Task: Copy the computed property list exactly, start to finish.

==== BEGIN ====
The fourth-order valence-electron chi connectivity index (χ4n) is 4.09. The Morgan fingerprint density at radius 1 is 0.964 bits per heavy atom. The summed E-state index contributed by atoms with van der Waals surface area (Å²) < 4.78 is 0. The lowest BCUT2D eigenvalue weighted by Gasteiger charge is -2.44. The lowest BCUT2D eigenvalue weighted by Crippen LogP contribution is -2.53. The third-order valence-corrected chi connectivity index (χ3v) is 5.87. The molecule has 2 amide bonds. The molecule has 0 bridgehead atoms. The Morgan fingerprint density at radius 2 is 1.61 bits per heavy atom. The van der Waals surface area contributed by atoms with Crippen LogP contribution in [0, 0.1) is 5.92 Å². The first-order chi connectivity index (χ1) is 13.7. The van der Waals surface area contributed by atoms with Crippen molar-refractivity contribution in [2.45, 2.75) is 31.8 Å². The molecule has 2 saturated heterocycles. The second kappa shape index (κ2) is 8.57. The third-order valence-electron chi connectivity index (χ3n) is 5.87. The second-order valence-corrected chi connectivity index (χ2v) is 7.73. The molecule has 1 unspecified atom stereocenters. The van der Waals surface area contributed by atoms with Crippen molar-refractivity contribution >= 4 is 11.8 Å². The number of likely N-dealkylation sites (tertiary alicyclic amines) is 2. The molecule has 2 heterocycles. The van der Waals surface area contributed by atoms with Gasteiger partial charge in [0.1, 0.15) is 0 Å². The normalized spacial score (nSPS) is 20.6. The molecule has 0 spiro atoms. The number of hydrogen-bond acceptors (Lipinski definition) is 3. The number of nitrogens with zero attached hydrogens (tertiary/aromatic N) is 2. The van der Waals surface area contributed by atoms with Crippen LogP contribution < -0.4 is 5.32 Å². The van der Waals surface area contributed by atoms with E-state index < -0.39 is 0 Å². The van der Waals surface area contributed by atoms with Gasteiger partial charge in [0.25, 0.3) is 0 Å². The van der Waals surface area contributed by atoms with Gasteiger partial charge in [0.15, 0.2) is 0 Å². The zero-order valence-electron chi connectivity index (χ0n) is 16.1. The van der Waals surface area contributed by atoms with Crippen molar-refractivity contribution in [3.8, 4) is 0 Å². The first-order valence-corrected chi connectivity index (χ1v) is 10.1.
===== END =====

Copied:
The fourth-order valence-electron chi connectivity index (χ4n) is 4.09. The Morgan fingerprint density at radius 1 is 0.964 bits per heavy atom. The summed E-state index contributed by atoms with van der Waals surface area (Å²) < 4.78 is 0. The lowest BCUT2D eigenvalue weighted by Gasteiger charge is -2.44. The lowest BCUT2D eigenvalue weighted by Crippen LogP contribution is -2.53. The third-order valence-corrected chi connectivity index (χ3v) is 5.87. The molecule has 2 amide bonds. The molecule has 0 bridgehead atoms. The Morgan fingerprint density at radius 2 is 1.61 bits per heavy atom. The van der Waals surface area contributed by atoms with Crippen LogP contribution in [0, 0.1) is 5.92 Å². The first-order chi connectivity index (χ1) is 13.7. The van der Waals surface area contributed by atoms with Crippen molar-refractivity contribution in [2.45, 2.75) is 31.8 Å². The molecule has 2 saturated heterocycles. The second kappa shape index (κ2) is 8.57. The third-order valence-electron chi connectivity index (χ3n) is 5.87. The second-order valence-corrected chi connectivity index (χ2v) is 7.73. The molecule has 1 unspecified atom stereocenters. The van der Waals surface area contributed by atoms with Crippen molar-refractivity contribution >= 4 is 11.8 Å². The number of likely N-dealkylation sites (tertiary alicyclic amines) is 2. The molecule has 2 heterocycles. The van der Waals surface area contributed by atoms with Gasteiger partial charge in [0.1, 0.15) is 0 Å². The normalized spacial score (nSPS) is 20.6. The molecule has 0 spiro atoms. The number of hydrogen-bond acceptors (Lipinski definition) is 3. The number of nitrogens with zero attached hydrogens (tertiary/aromatic N) is 2. The van der Waals surface area contributed by atoms with Crippen LogP contribution < -0.4 is 5.32 Å². The van der Waals surface area contributed by atoms with E-state index < -0.39 is 0 Å². The van der Waals surface area contributed by atoms with Gasteiger partial charge in [0.25, 0.3) is 0 Å². The van der Waals surface area contributed by atoms with Gasteiger partial charge in [0.15, 0.2) is 0 Å². The zero-order valence-electron chi connectivity index (χ0n) is 16.1. The van der Waals surface area contributed by atoms with Crippen molar-refractivity contribution in [3.8, 4) is 0 Å². The first-order valence-corrected chi connectivity index (χ1v) is 10.1.